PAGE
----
The New Year’s Honours List for 2019 has been announced, and includes honours for survivors of the Holocaust in recognition of their work in Holocaust education and commemoration.
Holocaust Memorial Day Trust (HMDT) is delighted that survivors, who dedicate so much of their time to ensuring the lessons of the Holocaust continue to be shared, have been recognised for their commitment.
Olivia Marks-Woldman, Chief Executive of HMDT said:
‘At a time when antisemitism and Holocaust denial continue to pose a real danger in the UK, this represents acceptance at the highest level that Holocaust education is valued by the British establishment. We are thrilled that survivors of the Holocaust, who work tirelessly to share their experiences with others, are being recognised with these well-deserved honours.
'Their continued work through years of voluntary service, has helped ensure that people across the country have the opportunity to learn lessons from past hostility and prejudice. Their tireless efforts have rightly been rewarded. At a time when our world can seem fragile and vulnerable, these honours recognise that their work is part of vital efforts to create a better future.’
Survivors of the Holocaust named on the list include Steven Frank BEM, Vera Schaufeld MBE, Helen Aronson BEM, Cirla Lewis MBE, Taube Biber BEM, Joanna Millan BEM and Eva Clarke BEM.
Some of these individuals have worked closely with HMDT, and we are so pleased to see their achievements being acknowledged.
Steven Frank BEM was born in Amsterdam and was sent from Westerbork transit camp to Theresienstadt with his family when he was a young child. He later found out that his father was murdered at Auschwitz. Steven and his brothers were three of only 93 children who survived Theresienstadt out of the 15,000 children who were sent there. Steven is a member of the HMDT Legacy Consultative Group, and took part in HMDT’s online film for HMD 2018. He regularly shares his story with people across the UK.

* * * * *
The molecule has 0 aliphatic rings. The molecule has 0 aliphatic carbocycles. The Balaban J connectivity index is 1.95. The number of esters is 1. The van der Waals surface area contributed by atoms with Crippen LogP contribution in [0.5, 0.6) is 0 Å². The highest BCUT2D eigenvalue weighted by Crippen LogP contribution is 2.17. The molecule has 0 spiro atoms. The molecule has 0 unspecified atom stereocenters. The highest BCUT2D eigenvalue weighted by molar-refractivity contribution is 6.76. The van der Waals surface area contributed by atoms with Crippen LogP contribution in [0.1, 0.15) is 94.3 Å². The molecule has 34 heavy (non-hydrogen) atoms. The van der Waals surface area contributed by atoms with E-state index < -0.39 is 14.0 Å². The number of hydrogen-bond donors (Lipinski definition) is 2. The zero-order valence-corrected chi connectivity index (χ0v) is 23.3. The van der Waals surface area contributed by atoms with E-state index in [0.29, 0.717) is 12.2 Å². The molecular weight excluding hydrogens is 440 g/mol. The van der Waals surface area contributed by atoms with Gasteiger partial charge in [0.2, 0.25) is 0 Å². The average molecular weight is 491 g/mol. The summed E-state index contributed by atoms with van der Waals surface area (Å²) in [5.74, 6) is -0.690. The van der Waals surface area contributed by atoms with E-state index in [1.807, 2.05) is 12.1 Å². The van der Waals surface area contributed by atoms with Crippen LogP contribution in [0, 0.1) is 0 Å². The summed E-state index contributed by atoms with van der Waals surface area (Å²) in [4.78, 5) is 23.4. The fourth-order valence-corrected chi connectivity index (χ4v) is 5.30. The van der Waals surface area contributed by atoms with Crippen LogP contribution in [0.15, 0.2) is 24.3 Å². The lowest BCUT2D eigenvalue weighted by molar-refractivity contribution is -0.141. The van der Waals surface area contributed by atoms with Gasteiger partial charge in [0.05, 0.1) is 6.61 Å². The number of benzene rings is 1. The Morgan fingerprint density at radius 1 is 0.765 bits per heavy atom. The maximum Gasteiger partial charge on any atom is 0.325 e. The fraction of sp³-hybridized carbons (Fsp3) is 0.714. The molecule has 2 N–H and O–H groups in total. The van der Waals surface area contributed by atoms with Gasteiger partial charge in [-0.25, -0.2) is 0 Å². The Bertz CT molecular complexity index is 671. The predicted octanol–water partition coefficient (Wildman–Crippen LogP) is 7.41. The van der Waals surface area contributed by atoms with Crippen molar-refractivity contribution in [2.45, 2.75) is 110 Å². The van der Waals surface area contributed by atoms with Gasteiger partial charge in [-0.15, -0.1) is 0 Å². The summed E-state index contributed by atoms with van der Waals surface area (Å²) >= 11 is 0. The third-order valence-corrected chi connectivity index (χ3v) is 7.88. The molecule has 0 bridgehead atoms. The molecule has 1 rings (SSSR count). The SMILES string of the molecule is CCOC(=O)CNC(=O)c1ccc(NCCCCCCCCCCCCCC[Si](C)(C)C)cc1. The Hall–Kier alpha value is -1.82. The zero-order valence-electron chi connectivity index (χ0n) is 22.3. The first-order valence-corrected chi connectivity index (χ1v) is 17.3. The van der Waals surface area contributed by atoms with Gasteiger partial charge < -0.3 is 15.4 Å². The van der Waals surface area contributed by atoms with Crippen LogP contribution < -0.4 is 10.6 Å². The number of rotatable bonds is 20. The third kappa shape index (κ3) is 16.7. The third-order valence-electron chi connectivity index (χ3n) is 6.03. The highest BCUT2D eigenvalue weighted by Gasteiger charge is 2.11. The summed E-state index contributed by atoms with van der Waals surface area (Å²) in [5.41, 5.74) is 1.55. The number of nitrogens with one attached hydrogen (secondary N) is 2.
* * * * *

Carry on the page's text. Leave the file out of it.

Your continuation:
Vera Schaufeld MBE was born in Czechoslovakia, and came to the UK alone aged nine on one of the transports organised by Sir Nicholas Winton. She later found out that both of her parents were murdered by the Nazis. In the UK, she met her late husband Avram, who had survived the Nazi concentration camps including Auschwitz and Buchenwald. Vera works closely with HMDT to share her story, and regularly speaks to groups about her experiences.
Helen Aronson BEM was born in Pabjanice in Poland, and was one of just 750 people who survived the notorious Lodz Ghetto. Her father was murdered with a group of children he was looking after at the Chelmo extermination camp. Helen later moved to London, and she regularly speaks to schools and other groups across the UK. She spoke at the UK Ceremony for HMD 2018 and the theme launch for HMD 2019, and has taken part in filming with HMDT.